Nick Kyrgios’ Brother Grabbed $40,000 In Promotional Payments

Nick Kyrgios’ Brother Grabbed $40,000 In Promotional Payments
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Australia’s divisive tennis star Nick Kyrgios isn’t the only one attracting controversy, as a report has revealed his brother, Christos, was paid $40,000 in 2018 to promote Sportsbet.

Christos Kyrgios was labelled by some on social media as a “human billboard” after attending his brother’s match wearing two Sportsbet-branded shirts at the Australian Open last year.

A report from 7.30 has now revealed that Christos Kyrgios was paid $40,000 by Sportsbet for the endorsement, with the appearance triggering a referral from Tennis Australia to the international Tennis Integrity Unit.

This is yet another headache for a sport that is still reeling from a widespread match-fixing scandal that made headlines in 2016, and a nation that has yet to live down cricket’s ball-tampering episode.

An interim report from the Tennis Integrity Unit in April of last year made specific recommendations against sponsorship in the sport from betting companies, stating: “The Panel proposes eliminating betting sponsorships from tennis. Players are precluded from having such sponsorship. The same should apply to tournaments”.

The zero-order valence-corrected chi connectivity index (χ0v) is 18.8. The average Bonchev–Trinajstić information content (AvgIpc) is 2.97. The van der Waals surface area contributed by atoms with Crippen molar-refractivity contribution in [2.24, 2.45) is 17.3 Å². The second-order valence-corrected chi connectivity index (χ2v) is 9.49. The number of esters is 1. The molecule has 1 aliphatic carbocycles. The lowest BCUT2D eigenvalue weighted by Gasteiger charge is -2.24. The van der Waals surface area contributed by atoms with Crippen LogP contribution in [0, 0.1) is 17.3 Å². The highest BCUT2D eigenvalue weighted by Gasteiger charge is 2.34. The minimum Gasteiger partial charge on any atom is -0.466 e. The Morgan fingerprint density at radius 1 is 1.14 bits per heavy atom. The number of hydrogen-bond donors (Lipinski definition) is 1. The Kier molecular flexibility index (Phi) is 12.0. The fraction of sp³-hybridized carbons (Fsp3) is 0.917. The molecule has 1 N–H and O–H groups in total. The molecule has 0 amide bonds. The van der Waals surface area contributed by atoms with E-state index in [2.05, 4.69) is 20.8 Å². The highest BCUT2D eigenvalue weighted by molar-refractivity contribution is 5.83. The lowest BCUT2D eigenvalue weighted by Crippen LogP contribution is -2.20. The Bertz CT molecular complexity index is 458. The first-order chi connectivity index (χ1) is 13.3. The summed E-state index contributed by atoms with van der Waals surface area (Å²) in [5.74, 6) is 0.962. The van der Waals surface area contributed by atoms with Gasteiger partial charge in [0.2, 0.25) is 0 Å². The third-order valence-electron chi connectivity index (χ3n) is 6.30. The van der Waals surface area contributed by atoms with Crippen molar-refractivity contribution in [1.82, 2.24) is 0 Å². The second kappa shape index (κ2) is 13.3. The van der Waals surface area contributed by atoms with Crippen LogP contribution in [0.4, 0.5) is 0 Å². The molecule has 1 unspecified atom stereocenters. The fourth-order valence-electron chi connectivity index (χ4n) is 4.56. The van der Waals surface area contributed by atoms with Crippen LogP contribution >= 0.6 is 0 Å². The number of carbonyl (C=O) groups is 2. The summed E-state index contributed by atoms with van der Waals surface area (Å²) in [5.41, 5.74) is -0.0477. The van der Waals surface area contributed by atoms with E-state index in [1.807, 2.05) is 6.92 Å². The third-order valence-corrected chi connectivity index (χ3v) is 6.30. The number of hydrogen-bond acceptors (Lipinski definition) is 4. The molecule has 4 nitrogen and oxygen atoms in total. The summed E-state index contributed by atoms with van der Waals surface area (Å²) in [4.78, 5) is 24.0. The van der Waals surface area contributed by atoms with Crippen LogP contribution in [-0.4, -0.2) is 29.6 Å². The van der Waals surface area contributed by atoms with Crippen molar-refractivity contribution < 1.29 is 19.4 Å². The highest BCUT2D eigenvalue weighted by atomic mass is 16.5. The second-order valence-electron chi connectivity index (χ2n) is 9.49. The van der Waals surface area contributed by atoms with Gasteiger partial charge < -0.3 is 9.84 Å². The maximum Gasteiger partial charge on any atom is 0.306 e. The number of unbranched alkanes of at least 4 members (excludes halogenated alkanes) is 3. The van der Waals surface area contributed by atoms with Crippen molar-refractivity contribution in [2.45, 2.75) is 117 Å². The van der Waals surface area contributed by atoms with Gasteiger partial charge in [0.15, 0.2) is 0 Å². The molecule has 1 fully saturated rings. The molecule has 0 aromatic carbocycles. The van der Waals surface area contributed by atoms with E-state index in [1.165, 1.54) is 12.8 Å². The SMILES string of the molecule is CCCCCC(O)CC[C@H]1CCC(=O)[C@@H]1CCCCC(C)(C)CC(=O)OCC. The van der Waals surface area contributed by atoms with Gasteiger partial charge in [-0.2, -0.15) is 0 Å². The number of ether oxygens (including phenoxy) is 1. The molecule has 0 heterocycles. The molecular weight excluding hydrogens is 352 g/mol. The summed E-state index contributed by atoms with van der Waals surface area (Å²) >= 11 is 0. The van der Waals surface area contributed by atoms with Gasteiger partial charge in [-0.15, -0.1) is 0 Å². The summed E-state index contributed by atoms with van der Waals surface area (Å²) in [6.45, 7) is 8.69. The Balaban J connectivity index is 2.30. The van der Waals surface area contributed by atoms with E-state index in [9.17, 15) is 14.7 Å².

Christos Kyrgios falls under something of a grey area in the tennis anti-corruption policy, as his relation to Nick potentially constitutes him as a covered person.

Of covered persons, the interim report says: “The TACP prevents players and other Covered Persons from receiving sponsorship money from betting operators, but nothing currently restricts the International Governing Bodies or professional tournaments (other than ITF events) from receiving such sponsorships.

The International Governing Bodies should lead by example: If they consider it inappropriate for players and Covered Persons to receive sponsorship money from betting operators, the same standard should apply to the International Governing Bodies and the tournament they endorse.

The Panel appreciates that the considerations underlying the sponsorship prohibition in the TACP – which appears to be designed to discourage players from contriving matches and passing along inside information – do not apply in quite the same way to the International Governing Bodies.

Nevertheless, in the current climate, betting operators’ sponsorship of the International Governing Bodies or professional tennis events sends the wrong message about the sport to its participants and spectators.”

Former vice-president of the Association of Tennis Professionals Richard Ings was much firmer on his definition, telling 7.30: “It includes obviously the player, it includes members of the player’s family, it includes members of the player’s entourage: trainers and coaches and physiotherapists.

This particular matter is something which would fall under the jurisdiction of the Tennis Integrity Unit”.

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